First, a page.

End Citizens United Gains Momentum for the Midterm

In 2010, the supreme court modified the rules for political campaigning which allowed billionaires to influence elections by providing campaign donations. The ruling which allowed such actions to take place is referred to as Citizens united. In response, a grassroots effort started in 2016 by the name of End Citizen’s United, and it is funded mostly by donors contributing small amounts of money.

 

According to this article published on 19 April 2017 by an admin for The French Tribune, the average donation from an individual to End Citizen’s United is around $12. However, the group has been successful in raising over $4 million to fight political corruption in the 2018 midterm elections. With over 400,000 donors, End Citizens United is on its way to reach their goal of $35 million.

 

End Citizens United’s goal is to weed out politicians in Washington who protect corporate interests over the interests of the country. The Democrats’ loss in the 2016 election has been a sobering realization of the country’s direction, and many angry voters have been fighting back the only ways they know how.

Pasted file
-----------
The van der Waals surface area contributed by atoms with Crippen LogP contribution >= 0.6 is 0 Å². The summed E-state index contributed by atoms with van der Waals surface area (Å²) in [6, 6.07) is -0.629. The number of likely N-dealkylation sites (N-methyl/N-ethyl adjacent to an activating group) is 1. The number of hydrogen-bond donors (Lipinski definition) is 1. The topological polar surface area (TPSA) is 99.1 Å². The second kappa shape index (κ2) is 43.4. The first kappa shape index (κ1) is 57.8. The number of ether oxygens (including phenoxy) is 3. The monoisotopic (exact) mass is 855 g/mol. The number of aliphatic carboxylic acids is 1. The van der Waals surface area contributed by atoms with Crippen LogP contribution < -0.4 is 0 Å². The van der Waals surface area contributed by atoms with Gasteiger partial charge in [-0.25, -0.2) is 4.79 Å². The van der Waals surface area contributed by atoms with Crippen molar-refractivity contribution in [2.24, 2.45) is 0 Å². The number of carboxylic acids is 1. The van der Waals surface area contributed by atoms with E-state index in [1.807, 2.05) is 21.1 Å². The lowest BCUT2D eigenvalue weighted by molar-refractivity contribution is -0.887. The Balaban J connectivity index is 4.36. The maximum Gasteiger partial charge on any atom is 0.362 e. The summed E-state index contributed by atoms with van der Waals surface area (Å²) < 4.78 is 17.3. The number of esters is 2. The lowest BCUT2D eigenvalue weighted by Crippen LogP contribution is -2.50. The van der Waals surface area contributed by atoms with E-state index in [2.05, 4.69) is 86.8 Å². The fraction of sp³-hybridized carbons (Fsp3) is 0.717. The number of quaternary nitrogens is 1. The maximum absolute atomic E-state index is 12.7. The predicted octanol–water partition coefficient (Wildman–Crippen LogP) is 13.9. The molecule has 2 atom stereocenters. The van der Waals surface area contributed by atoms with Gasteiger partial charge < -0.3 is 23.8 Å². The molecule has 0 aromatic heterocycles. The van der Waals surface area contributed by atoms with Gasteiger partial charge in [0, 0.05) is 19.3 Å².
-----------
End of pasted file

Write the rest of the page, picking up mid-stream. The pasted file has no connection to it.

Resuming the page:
The organization has been rallying around a few key politicians. One of them is Democrat John Ossof, who is running in the June 20th Special Election for Georgia’s 6th Congressional District, who currently leads a company which investigates political corruption and organized crime. They also plan to support Senators Sherrod Brown of Ohio and Jon Tester of Montana in the 2018 election. Brown has been an opponent against Citizen’s United for months, claiming that superPACs have tarnished the integrity of the country’s democracy through illegal and corrupt activities. Tester has consistently battled irresponsible decision-making in Washington throughout his career.

 

This article by Fredreka Schouten of USA Today also confirms that End Citizens United is well on its way to raising the money needed to get more democrats elected in congress in the upcoming midterm election cycle. Many of the group’s donors “feel like the system is rigged against them, where those who write the biggest checks get the biggest say.”

 

End Citizens United spokesman Adam Bozzi has said that they have built closer relations with campaign-finance watchdogs who emphasize grassroots political activism over collecting political cash. His organization along with two dozen other groups have been tough on Republican senators who have received campaign contributions from donors such as Donald Trump’s Education Secretary Betsy DeVos and her wealthy family.

 

In the wake of the 2016 Presidential Election, Democrats are deeply unhappy with Donald Trump’s win and his agendas. With the help of its donors, End Citizens United will continue to fight against big money in politics.

 

 

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